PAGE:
Mike McDermott is the principal at Scarsdale Middle School. I had the pleasure of working with him when he was an Assistant Principal at Scarsdale HS, where I taught social studies for 18 years. Presently, he is on the front lines of the movement of NYS principals trying to get President Obama, Secretary Duncan, Governor Cuomo and the NYS Bd of Regents to see the errors of their ways.
Here are the letters he sent to the President on November 15, 2010 and January 30, 2012.
November 15, 2010
Dear Mr. President:
When you were elected president I was elated. As an educator I was hopeful that we could at last leave NCLB behind. Unfortunately I have reached the point of disillusionment as your education policies have unfolded under Arne Duncan. I am now haunted by the lyrics of The Who: “Meet the new boss. Same as the old boss.” Actually, it’s gone from bad to worse–something I could never have envisioned.
While well-intentioned, the Race to the Top, at least as it is playing out in New York State, is now looming as a long downhill slide into regressive practices and policies. When our District sent out the State assessment results to parents, with cutoff scores raised unexpectedly by the State Education Department, we unnecessarily raised the anxiety level of parents as they saw their child’s scores go from “Proficient” one year to “Meets Basic Standards” the next. As I’ve described it to parents, it’s like having students successfully do the high jump or pole vault and then turn around and say, “Sorry, we raised the bar. You really didn’t clear it.”
I look back with nostalgic pride to the Scarsdale parent boycott of State assessments in 2000. While we were forced into submission at that time by then Commissioner Mills, the result was a courageous commitment by our Board of Education, supported by the Scarsdale community, not to teach to the test and to let our scores fall where they may in the interests of quality education. We continue to follow that philosophy but it will now be much more difficult under the new assessment and evaluation system being fashioned by Commissioner Steiner as part of the Race to the Top. In our view, our standards will be compromised by a system that evaluates principals and teachers as if they were taking a 100 point classroom test. I predict a significant increase in administrator and teacher retirements once the full implications of this policy are played out.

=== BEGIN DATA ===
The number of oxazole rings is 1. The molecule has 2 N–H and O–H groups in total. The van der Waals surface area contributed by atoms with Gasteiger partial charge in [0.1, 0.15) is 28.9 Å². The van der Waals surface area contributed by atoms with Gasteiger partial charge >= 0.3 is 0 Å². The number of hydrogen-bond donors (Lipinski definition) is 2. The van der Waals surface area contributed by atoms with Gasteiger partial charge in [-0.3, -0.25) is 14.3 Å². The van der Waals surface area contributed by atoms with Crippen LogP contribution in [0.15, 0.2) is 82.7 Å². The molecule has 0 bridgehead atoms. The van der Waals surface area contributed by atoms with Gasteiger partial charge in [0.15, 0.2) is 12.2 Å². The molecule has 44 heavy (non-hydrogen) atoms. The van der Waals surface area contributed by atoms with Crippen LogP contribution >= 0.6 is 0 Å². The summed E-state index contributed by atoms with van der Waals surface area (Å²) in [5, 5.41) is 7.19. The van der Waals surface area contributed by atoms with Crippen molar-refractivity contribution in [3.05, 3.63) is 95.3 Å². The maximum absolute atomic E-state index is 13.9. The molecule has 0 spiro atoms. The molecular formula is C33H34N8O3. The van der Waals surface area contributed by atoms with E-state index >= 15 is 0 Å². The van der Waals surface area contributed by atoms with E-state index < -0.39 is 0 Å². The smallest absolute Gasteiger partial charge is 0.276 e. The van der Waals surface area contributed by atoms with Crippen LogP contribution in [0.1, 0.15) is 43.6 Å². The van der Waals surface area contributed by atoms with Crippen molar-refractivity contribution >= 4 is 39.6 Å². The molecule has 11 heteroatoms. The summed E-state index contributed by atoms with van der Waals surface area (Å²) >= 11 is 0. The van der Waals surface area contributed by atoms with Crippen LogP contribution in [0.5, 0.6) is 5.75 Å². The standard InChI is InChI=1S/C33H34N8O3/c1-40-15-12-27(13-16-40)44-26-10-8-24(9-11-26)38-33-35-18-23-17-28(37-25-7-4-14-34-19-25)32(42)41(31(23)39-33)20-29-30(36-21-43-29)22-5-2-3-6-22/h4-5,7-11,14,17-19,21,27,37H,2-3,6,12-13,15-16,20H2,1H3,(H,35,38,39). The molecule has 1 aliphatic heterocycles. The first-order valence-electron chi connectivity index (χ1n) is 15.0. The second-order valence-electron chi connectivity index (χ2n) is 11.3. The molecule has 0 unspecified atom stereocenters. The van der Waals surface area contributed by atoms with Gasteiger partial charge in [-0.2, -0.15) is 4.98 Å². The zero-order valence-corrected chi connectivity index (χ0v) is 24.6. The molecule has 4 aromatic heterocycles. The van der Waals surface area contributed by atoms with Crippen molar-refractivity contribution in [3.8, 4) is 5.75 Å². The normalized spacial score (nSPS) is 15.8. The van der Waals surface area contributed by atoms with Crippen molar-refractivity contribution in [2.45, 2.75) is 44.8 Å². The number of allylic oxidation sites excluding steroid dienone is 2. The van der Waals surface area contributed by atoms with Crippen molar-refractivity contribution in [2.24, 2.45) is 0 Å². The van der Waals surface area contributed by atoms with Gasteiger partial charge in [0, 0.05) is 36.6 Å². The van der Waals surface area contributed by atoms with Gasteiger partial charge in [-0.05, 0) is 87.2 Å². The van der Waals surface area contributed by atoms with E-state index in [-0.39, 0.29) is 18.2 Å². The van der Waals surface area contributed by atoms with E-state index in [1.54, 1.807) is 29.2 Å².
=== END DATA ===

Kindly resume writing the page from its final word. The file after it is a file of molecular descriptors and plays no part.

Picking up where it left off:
To give you a different perspective on effective education, I invite you to Scarsdale Middle School. Yes, we are an affluent, resource-rich community and school system. But what you will witness is how effectively those local resources are utilized and the engaging curriculum that results from treating teachers like professionals rather than objects of 100 point rating scales. I can show you countless examples of innovative practice, and a unified focus on critical and creative thinking that produces student work of the highest quality. You would hear the passion and commitment of our teachers to their profession and craft.
To illustrate my point, I can tell you about a very small investment in a teacher-initiated visit to Little Rock several years ago to witness the celebration of the 50th anniversary of the desegregation of Little Rock High School, the result of which was a visit to Scarsdale by Terrence Roberts, one of the Little Rock Nine. His visit so inspired one of my teachers that she organized her eighth grade students to make a video of the memoir they were reading in class, Warriors Don’t Cry, also by one of the Little Rock Nine, Melba Pattillo Beals.(See “Students Imagine Little Rock, on Film” The New York Times, March 9, 2008). The result of that video was recognition of the school’s work by the Westchester Human Rights Commission, followed by an invitation to the teacher by Facing History and Ourselves to meet with Terrence Roberts as part of a celebration at Newark High School. The teacher was then asked by the Human Rights Commission to work with county government on a disabilities rights campaign. In sum, a significant educational return on a small investment of local funds, not the trickle-down leavings from Federal monies that goes first to politicians and bureaucrats.
Mr. President: If you come to visit us on April 28th you would not find us prepping for the State assessments. Rather you would be a participant in our annual Human Rights Day, a day on which we suspend normal class activities so that all staff and students can be engaged in teaching and learning about human rights issues, whether local, national or international. The power and synergy of the day is palpable.